Most Americans have high (or at least moderate) confidence in and trust the US Federal Reserve Board. In contrast, many Americans nowadays have rather low expectations regarding US politicians “in general”. They distrust and have rather little confidence in most US political leaders. They question the willingness and ability of such representatives to work together to achieve desirable goals.
Focusing on central banks and their monetary measures aimed at achieving sufficient inflation should not cause observers to overlook political causes, including fiscal ones, of inflation and higher interest rates. And interest rates can rise for reasons other than, or in conjunction with, inflation pressures.
In any case, weak national political leadership and substantial political divisions do not guarantee rising interest rates, but they can encourage that development. They also can help to generate a weaker dollar.
The United States currently is a house divided. Income and asset inequality, immigration debates, views on health care, opinions on the appropriate size and role of government, international trade topics, climate change, and other issues inflame America’s political theater. In election year 2016, as in the prior few years, there has been greater than normal partisan strife.
These ongoing significant US political divisions risk further weakness in the US dollar. Underscore the current conflict between the Republican Congress and the Democratic President. Though the American political process has a long way to go until election season 2016 concludes, partisan warfare likely will persist. The House likely will remain Republican; the President probably will be a Democrat (Hillary Clinton). Control of the Senate is a close call.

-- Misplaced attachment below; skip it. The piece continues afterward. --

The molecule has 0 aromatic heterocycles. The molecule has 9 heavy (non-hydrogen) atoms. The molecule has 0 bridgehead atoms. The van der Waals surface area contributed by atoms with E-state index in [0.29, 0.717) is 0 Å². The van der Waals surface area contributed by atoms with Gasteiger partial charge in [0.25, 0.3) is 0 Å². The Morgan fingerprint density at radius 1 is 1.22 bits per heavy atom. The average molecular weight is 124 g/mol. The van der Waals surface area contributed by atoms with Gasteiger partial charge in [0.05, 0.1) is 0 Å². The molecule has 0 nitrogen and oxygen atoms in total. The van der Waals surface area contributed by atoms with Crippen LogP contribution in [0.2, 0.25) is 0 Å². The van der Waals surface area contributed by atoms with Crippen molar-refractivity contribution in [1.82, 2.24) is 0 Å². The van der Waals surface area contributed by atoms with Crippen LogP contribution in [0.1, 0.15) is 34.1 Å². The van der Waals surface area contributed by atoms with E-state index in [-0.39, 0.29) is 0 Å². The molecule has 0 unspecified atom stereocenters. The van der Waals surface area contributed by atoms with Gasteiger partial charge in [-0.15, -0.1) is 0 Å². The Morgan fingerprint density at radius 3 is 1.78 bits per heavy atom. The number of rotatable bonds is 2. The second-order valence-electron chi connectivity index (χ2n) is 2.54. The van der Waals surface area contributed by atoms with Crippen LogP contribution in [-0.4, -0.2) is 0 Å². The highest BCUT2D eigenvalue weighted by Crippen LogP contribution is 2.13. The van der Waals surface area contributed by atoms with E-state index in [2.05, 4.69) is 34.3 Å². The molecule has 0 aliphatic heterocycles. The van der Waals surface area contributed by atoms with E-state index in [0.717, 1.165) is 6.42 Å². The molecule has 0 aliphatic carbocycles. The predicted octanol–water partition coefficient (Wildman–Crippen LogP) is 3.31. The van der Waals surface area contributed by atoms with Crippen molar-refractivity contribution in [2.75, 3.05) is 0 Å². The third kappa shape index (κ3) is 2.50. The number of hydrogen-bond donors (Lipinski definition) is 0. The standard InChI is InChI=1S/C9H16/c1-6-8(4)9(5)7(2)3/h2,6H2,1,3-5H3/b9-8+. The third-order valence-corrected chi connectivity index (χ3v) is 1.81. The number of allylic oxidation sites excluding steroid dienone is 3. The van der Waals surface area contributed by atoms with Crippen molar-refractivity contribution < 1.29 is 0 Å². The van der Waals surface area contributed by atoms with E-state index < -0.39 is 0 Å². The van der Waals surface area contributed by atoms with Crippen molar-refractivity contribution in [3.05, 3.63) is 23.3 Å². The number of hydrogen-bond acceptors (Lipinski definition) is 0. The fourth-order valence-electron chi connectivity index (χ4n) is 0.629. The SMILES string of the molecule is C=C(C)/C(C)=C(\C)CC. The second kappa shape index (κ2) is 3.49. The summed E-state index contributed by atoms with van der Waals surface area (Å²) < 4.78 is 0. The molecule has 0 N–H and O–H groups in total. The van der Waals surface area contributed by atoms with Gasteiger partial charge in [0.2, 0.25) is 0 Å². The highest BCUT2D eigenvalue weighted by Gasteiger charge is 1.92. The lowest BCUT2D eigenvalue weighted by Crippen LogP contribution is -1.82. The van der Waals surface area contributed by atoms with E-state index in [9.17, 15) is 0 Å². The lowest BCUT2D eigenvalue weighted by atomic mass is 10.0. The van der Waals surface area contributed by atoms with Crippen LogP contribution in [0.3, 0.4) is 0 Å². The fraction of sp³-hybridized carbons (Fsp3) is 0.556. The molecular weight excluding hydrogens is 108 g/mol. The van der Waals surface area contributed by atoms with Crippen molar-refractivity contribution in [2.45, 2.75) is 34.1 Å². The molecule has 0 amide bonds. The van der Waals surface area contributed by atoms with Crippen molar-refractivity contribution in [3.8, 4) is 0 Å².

The battles within the Republican camp look likely to persist for at least a few more months. Will there be a convention fight? “Trump warns Republican elders of ‘riots’ if they fail to back his candidacy”, headlines the Financial Times (3/17/16, p3). Although Trump has great confidence in his own talents, at present the majority of Americans apparently do not share that confidence. Suppose Donald Trump captures the Republican Presidential nomination. Imagine that he wins the Presidency. Comments from overseas leaders suggest lack of faith in Trump’s abilities and policies. Such foreign attitudes are a bearish factor for the dollar.
An ability to transcend partisan divisions only via big spending (fiscal irresponsibility) does not eliminate substantial underlying political factionalism. The massive addition to future US budget deficits agreed upon by Congress and the President in late December 2015 probably will tend to push up interest rates and is a bearish factor for the dollar. (See the Congressional Budget Office’s “Summary of The Budget and Economic Outlook: 2016 to 2026; 1/25/16. See also the NY Times, 12/17/15, pA29; NY Times, 12/19/15, ppA1, 13). In any event, America has a looming long run debt problem. And don’t debtors tend to like inflation?
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Great Expectations- the Federal Reserve, Inflation, and Politics (3-20-16)